Doctor Who, Eleven For Eleven: The God Complex

“The rooms have … THINGS in them.”

“Things? Hello! What kind of things? Interesting things? I like things. Ask anyone.”

“Bad dreams.”

“Well, that killed the mood.”

If modern DOCTOR WHO episodes were judged solely on the basis of how much they felt like classic DOCTOR WHO episodes, “The God Complex” would the king of the Eleventh Doctor stories. Certainly there are thoroughly modern elements to the story, most of all the deconstructionist climax and the heartstring-tugging ending, but the mystery, the setting, the use of a mythological story as a backbone, and the endless corridors are all very much in keeping with the formula of classic WHO. However, what puts it in the running for best of the season, to my mind, is the way the classic elements of the formula are executed, not just in a more modern way, but with such panache. And yes, while I’m coming to this a few weeks late, I will warn you on the off chance that you missed it, spoilers do follow. Continue reading


Doctor Who, Eleven For Eleven: The Girl Who Waited

“I got old, Rory. What did you think was going to happen?”

“Hey, I don’t care that you got old! I care that we didn’t grow old together.”

In which one of the turns of phrase the show smugly pats itself on the back for is co-opted for a bit of glum drama in which an old lady spends twenty-some-odd minutes grumbling and snarling at her two dearest friends and acting as a bit of a plot obstacle. There are certainly things to recommend “The Girl Who Waited,” like the fantastic scenic design both spare and lush, standout performances from the two regulars who AREN’T Matt Smith, and some nifty slow-motion swordplay. It also affords us another deeper look at the characters of Rory and Amy, why they’re together, and how deeply they care for one another. Really, you put all this together and it’s clearly a very good episode. It just doesn’t strike me as one I’d be fired up to revisit any time soon; there’s no clever hook, there’s no moment that got punching the air. I admire the hell out of it, and the ending is punch-to-the-gut painful in the best dramatic fashion, but I don’t see myself watching and rewatching it the way I’ve already done with “The Doctor’s Wife” and “A Good Man Goes To War.” Then again, I do find myself liking it more on the second watch — I’m writing this as I make my way through it the second time — so this may change. Certainly I see myself watching this a third time over giving “Let’s Kill Hitler” its second proper viewing. As always, spoilers follow. Continue reading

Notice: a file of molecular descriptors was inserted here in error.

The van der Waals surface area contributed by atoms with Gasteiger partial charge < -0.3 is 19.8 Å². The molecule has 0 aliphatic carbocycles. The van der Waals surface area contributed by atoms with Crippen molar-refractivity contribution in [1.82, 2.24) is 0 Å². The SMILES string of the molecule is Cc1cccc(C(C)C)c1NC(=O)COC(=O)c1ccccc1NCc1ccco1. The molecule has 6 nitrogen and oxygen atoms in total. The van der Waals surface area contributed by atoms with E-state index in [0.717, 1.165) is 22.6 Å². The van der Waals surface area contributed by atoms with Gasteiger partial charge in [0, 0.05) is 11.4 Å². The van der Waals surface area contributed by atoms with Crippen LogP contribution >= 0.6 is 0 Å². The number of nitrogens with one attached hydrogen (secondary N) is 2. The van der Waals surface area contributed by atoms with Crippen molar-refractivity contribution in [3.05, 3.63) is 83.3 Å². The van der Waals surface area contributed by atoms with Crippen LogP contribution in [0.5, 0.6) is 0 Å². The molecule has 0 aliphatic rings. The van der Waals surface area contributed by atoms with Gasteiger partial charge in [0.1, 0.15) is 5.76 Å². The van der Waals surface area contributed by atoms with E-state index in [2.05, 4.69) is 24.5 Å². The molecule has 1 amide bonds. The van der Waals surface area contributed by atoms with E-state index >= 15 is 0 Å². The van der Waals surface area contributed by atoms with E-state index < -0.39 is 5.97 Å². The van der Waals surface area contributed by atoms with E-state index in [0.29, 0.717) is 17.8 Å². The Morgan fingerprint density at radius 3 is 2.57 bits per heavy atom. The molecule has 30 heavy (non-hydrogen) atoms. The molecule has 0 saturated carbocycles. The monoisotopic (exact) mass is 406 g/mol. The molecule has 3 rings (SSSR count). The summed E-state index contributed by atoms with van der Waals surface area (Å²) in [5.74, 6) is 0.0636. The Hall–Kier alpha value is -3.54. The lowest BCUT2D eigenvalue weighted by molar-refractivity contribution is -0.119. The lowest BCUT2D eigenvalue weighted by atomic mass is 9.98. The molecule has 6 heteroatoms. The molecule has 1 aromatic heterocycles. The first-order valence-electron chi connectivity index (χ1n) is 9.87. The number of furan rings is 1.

Doctor Who, Eleven For Eleven: Let’s Kill Hitler

“More guilt! Come on, there must be someone left in the universe I haven’t screwed up yet!”

Interesting, mostly fun, a little bit disappointing but a lot surprising: that’s how I’d describe “Let’s Kill Hitler,” the mid-season premiere of DOCTOR WHO’s thirty-second proper season-slash-series. After a cute opening that introduces an obnoxious new character who seems strangely familiar, the TARDIS crew winds up going along with the plan outlined in the title, only to get things a bit wrong and get sidetracked by some very classic-WHO-on-a-good-budget sci-fi stuff that’s wandering around World War II-era Berlin, as well as the resolution of some of the lingering business from the spring. That’s one thing I didn’t really expect: some closure. As always, spoilers follow. Continue reading